Are you familiar with the term “bitter herbs”? If not, you’re not alone. This phrase is found throughout the Bible, but its actual meaning is often misunderstood.

The term “bitter herbs” is used several times in the Bible, referring to a plant with a strong, bitter taste. While the exact identity of these herbs is uncertain, they are thought to include horehound, tansy, horseradish, endive, parsley, and coriander seeds. These plants have been used for their medicinal properties and would have been well-known to the people of biblical times.

Bitter herbs are sometimes mentioned in relation to the Passover holiday. During this time, Jews remember their ancestors’ escape from Egypt, when they were forced to eat their food hastily and without any leavening. Bitter herbs were likely included in the meal to remind them of the bitterness of their slavery. Nowadays, many Jews still include bitter herbs on their Passover table as a reminder of this important story from their history.

Why did the Israelites eat bitter herbs?

The Israelites ate bitter herbs to commemorate their deliverance from bondage in Egypt. The herbs served as a reminder of the bitterness of slavery and the joy of freedom. The Israelites were instructed to eat the herbs with unleavened bread and roasted lamb. Every year, on the evening of the first full moon following the spring equinox, this dinner, also known as the Passover feast, was to be consumed. The meal during Passover served as a reminder of Christ’s faithfulness and ability to free His people from captivity. Eating bitter herbs was a way for the Israelites to remember their history and to give thanks for God’s provision and protection.

What does God say about herbs?

Once Eve and Adam have consumed the forbidden fruit, God banishes them from the Garden of Eden and says they will now have to work hard to grow their food. Among the plants that they cultivated were herbs. Herbs are mentioned several times in the Bible concerning their use for food or medicine. 

For instance, in the book of Exodus, God gives Moses instructions that particular herbs have been used in sacrifices to God. In the Psalms, King David thanks God for providing them with “green grass for our food,” meaning herbs were considered valuable by biblical writers. Today, we may still appreciate their importance as a source of nutrients and a natural way to improve health and well-being.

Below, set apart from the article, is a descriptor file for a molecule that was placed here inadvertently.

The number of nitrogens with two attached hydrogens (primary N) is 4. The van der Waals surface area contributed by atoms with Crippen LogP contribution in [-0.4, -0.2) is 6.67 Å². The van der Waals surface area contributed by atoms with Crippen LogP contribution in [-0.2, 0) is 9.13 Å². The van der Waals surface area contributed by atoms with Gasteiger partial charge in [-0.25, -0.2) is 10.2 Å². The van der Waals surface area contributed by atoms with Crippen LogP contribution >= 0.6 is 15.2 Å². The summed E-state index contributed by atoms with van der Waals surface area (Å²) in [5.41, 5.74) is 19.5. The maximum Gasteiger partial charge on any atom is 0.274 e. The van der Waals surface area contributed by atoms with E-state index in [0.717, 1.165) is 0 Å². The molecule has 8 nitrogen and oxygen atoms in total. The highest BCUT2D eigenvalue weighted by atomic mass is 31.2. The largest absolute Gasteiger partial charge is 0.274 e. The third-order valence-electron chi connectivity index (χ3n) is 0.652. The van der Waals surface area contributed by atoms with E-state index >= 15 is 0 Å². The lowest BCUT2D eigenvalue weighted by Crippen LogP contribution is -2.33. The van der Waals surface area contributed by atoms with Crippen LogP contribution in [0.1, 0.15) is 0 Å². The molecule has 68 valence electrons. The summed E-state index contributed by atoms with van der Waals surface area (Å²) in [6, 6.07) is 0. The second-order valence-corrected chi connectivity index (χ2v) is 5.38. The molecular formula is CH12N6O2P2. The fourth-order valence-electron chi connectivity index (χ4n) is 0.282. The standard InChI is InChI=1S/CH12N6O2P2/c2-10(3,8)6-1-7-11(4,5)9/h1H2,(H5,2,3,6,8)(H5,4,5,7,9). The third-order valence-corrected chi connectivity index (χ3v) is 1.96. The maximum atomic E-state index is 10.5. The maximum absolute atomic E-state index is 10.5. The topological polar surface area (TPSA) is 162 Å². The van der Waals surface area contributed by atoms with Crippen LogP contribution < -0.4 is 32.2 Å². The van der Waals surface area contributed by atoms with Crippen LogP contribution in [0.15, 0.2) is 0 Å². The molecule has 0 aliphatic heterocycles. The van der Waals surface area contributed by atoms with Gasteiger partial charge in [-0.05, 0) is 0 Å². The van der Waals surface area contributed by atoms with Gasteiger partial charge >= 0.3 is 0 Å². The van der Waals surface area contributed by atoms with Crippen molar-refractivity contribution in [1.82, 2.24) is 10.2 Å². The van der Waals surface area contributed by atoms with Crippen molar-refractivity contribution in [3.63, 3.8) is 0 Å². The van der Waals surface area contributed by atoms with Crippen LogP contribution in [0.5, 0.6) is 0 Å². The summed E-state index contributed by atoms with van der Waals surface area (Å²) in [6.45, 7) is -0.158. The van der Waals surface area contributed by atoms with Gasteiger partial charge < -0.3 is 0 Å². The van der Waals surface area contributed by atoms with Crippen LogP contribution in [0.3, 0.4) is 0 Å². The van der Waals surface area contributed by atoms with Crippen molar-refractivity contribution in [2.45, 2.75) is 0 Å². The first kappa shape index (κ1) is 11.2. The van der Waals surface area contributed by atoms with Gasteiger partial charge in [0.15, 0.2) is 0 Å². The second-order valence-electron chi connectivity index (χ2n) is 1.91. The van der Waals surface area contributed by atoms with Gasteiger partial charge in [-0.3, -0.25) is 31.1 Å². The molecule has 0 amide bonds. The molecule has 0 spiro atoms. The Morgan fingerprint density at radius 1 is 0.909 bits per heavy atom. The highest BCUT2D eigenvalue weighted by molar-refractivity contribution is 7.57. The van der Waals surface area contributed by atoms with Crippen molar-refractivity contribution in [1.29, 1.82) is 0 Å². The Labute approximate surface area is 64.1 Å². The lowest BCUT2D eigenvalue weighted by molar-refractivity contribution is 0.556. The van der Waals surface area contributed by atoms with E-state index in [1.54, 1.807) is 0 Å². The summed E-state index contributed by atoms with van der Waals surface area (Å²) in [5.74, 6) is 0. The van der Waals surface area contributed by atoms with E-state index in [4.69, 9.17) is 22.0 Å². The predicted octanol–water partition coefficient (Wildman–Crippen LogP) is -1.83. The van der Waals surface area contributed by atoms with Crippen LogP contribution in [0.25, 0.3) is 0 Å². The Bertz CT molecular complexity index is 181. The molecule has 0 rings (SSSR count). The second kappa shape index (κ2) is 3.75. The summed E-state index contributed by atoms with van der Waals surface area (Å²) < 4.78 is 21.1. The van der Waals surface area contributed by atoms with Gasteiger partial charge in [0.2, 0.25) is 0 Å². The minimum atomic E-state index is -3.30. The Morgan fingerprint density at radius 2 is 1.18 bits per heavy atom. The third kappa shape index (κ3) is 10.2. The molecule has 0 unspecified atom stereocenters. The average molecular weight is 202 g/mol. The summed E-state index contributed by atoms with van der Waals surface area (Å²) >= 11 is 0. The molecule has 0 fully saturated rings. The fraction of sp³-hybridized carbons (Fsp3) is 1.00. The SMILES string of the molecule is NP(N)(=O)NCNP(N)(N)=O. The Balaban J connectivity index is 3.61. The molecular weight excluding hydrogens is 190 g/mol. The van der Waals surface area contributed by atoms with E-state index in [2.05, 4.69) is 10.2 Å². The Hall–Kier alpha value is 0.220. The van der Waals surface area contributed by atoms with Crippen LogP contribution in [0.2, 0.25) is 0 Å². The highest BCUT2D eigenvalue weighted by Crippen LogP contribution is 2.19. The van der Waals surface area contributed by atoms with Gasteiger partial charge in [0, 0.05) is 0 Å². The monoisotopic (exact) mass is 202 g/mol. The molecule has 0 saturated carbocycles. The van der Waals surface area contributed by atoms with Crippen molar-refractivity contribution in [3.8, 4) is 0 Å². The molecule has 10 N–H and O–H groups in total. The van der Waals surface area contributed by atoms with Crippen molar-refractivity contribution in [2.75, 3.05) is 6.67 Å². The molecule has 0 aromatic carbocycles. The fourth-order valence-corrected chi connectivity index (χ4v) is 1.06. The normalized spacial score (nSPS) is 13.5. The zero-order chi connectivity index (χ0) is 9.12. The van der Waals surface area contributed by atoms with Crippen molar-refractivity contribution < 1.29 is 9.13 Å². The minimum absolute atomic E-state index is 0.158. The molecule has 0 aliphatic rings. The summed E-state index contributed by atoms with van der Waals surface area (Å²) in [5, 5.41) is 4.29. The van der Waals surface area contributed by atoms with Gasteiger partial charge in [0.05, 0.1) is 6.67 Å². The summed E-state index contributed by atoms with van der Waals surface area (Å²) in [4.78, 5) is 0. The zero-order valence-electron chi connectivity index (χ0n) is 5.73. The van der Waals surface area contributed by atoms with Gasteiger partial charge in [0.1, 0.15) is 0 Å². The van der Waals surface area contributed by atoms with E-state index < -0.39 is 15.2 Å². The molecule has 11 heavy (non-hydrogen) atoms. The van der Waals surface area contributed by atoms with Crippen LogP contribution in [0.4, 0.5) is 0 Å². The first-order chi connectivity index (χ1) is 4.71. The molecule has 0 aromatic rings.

What are the bitter herbs of Passover in the Bible?

The Bible mentions several bitter herbs to be eaten during the Passover meal. The most commonly mentioned bitter herb is maror, which is usually translated as “horseradish.” Other bitter herbs mentioned in the Bible include lettuce, chicory, melilot, and creticum. These herbs are typically eaten as part of a dish known as charoset, which also includes fruits, nuts, and wine. The charoset symbolizes the mortar used by the Israelites to build Pharaoh’s temples. While the exact identification of these plants is uncertain, they all share one common trait: they are bitter to the taste. Significantly, these herbs serve as a reminder of the bad experiences of slavery and oppression. 

What do bitter herbs do to the body?

 Bitter herbs have been utilized in traditional medicine for millennia because they aid digestion and detoxification. They help to stimulate the production of stomach acid, which aids in the digestion of food. They also assist in cleansing the liver and promoting healthy bowel movements. In addition, bitter herbs are thought to help balance the body’s pH levels and increase the absorption of nutrients. Any scientific data does not back up the assertions made here. Nonetheless, many people find that taking bitters before meals can help to improve their digestion and overall health.

What is the meaning of bitter herbs?